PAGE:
The history of the Merchant Marine Act of 1936 as amended in 1938, 46 U.S.C.A. § 1101 et seq., and the purpose it was designed to accomplish lends emphasis to this conclusion. Even the language of the section under consideration, 46 U.S.C.A. § 1117, supports this view. "The Commission may enter into such contracts, upon behalf of the United States, and may make such disbursements as may, in its discretion, be necessary to carry on the activities authorized by this chapter, or to protect, preserve, or improve the collateral held by the Commission to secure indebtedness, in the same manner that a private corporation may contract within the scope of the authority conferred by its charter." (Italics supplied.)

What was the collateral here? It was the ships owned by Dollar of Delaware, which had been mortgaged to secure the purchase and other moneys advanced — so it would seem — in order to "protect, preserve, or improve" that collateral, the statutory power of the Commission to do what it claims it did would seem to be clear — apart from its right to perform its functions in a manner akin to those of a private corporation and apart from any power that might be incident to such performance.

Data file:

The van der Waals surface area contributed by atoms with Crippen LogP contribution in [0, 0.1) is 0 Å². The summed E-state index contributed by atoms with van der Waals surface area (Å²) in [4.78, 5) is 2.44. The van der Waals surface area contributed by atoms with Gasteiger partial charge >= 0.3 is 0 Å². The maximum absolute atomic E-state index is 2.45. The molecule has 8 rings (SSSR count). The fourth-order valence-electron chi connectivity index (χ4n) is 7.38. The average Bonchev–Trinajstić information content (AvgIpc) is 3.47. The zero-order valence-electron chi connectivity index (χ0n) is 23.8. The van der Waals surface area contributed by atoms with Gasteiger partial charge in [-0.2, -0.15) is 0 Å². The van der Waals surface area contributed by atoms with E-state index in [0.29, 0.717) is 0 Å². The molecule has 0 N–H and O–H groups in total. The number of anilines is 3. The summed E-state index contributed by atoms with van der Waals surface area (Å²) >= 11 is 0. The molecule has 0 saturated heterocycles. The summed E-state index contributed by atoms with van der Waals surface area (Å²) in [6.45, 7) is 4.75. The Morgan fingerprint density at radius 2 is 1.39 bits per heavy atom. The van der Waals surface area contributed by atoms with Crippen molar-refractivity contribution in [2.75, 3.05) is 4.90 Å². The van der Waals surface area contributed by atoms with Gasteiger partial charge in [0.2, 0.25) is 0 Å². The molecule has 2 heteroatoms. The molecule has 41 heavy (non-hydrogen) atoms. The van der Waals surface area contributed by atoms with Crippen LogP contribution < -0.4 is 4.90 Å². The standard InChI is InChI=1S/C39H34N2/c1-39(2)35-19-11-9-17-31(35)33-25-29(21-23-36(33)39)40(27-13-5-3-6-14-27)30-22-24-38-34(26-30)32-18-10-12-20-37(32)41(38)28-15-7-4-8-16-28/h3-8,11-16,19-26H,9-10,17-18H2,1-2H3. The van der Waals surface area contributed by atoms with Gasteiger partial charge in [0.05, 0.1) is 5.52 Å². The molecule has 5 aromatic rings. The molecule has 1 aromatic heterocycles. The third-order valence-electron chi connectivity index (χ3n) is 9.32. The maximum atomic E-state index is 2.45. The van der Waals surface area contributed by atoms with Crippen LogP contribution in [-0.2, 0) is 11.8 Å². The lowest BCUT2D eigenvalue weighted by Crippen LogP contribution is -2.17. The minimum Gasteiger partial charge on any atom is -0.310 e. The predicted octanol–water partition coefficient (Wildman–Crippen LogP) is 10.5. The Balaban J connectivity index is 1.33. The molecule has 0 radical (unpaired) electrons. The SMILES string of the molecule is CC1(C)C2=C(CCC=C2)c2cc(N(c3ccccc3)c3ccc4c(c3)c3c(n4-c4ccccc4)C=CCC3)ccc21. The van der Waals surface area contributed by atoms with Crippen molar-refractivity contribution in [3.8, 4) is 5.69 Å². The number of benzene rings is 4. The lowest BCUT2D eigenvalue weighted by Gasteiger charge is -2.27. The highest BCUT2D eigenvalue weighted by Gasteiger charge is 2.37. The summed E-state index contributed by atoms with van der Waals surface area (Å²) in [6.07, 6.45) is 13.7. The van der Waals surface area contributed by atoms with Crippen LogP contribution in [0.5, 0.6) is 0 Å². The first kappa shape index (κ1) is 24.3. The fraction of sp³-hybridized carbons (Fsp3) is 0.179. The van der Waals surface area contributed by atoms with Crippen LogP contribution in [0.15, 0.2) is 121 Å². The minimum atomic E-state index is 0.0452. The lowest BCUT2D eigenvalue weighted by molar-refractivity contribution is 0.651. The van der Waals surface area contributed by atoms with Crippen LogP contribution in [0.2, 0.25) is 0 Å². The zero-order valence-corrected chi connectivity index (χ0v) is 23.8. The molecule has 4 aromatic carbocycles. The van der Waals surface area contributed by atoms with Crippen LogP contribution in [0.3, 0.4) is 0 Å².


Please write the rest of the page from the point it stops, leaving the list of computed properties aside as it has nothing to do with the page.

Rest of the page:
The Opinion of the Attorney General (33 Ops.Atty.Gen. 570) cited with emphasis by the plaintiffs as authority contra is not apposite. That officer was dealing there with the proposition that the power did not exist to carry out a plan whereby transfer of title to government vessels to corporations charted under state law would be made in exchange for issuance to the government of such part of the authorized capital stock as would equal the appraised value of the vessels.

He held that this power did not under the Merchant Marine Act of 1920, 41 Stat. 988, authorize such an exchange — for as he said at p. 576:

"* * * I am of opinion that the statute authorizes a sale of the ships, and not an exchange of title thereto in consideration of stock in a corporation." (Italics supplied.)

"It was quite evidently the intention of Congress to authorize a sale for cash or on credits not to exceed 15 years from the making of the contract of sale. An exchange whereby the Government receives shares of stock in return for its ships is not a sale and quite obviously does not meet the condition limiting deferred payments to 15 years."